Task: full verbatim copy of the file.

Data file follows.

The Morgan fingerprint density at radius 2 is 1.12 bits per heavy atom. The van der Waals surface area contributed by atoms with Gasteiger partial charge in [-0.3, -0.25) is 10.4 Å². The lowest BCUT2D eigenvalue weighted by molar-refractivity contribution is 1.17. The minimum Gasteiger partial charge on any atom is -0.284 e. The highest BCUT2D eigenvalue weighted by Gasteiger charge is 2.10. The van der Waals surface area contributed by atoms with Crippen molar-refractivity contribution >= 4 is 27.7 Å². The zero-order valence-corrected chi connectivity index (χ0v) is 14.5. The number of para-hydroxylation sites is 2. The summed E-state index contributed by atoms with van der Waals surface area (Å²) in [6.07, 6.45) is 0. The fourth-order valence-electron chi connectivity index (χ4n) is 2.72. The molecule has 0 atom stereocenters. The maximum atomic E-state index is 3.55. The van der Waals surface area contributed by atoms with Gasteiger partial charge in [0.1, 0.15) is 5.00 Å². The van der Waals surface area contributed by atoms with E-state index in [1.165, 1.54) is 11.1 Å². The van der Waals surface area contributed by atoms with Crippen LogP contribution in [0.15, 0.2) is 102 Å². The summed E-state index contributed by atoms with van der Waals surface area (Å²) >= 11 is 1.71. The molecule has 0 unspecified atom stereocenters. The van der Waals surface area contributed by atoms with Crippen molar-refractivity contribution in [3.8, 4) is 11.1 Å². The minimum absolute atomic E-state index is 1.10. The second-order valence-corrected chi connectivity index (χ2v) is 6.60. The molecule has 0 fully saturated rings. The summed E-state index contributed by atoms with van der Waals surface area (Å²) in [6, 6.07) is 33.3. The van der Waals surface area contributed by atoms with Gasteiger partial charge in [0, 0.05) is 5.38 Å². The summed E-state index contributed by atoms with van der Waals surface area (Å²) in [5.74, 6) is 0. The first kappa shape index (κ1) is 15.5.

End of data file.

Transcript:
The Morgan fingerprint density at radius 2 is 1.12 bits per heavy atom. The van der Waals surface area contributed by atoms with Gasteiger partial charge in [-0.3, -0.25) is 10.4 Å². The lowest BCUT2D eigenvalue weighted by molar-refractivity contribution is 1.17. The minimum Gasteiger partial charge on any atom is -0.284 e. The highest BCUT2D eigenvalue weighted by Gasteiger charge is 2.10. The van der Waals surface area contributed by atoms with Crippen molar-refractivity contribution >= 4 is 27.7 Å². The zero-order valence-corrected chi connectivity index (χ0v) is 14.5. The number of para-hydroxylation sites is 2. The summed E-state index contributed by atoms with van der Waals surface area (Å²) in [6.07, 6.45) is 0. The fourth-order valence-electron chi connectivity index (χ4n) is 2.72. The molecule has 0 atom stereocenters. The maximum atomic E-state index is 3.55. The van der Waals surface area contributed by atoms with Gasteiger partial charge in [0.1, 0.15) is 5.00 Å². The van der Waals surface area contributed by atoms with E-state index in [1.165, 1.54) is 11.1 Å². The van der Waals surface area contributed by atoms with Crippen LogP contribution in [0.15, 0.2) is 102 Å². The summed E-state index contributed by atoms with van der Waals surface area (Å²) >= 11 is 1.71. The molecule has 0 unspecified atom stereocenters. The van der Waals surface area contributed by atoms with Crippen molar-refractivity contribution in [3.8, 4) is 11.1 Å². The minimum absolute atomic E-state index is 1.10. The second-order valence-corrected chi connectivity index (χ2v) is 6.60. The molecule has 0 fully saturated rings. The summed E-state index contributed by atoms with van der Waals surface area (Å²) in [6, 6.07) is 33.3. The van der Waals surface area contributed by atoms with Gasteiger partial charge in [0, 0.05) is 5.38 Å². The summed E-state index contributed by atoms with van der Waals surface area (Å²) in [5.74, 6) is 0. The first kappa shape index (κ1) is 15.5.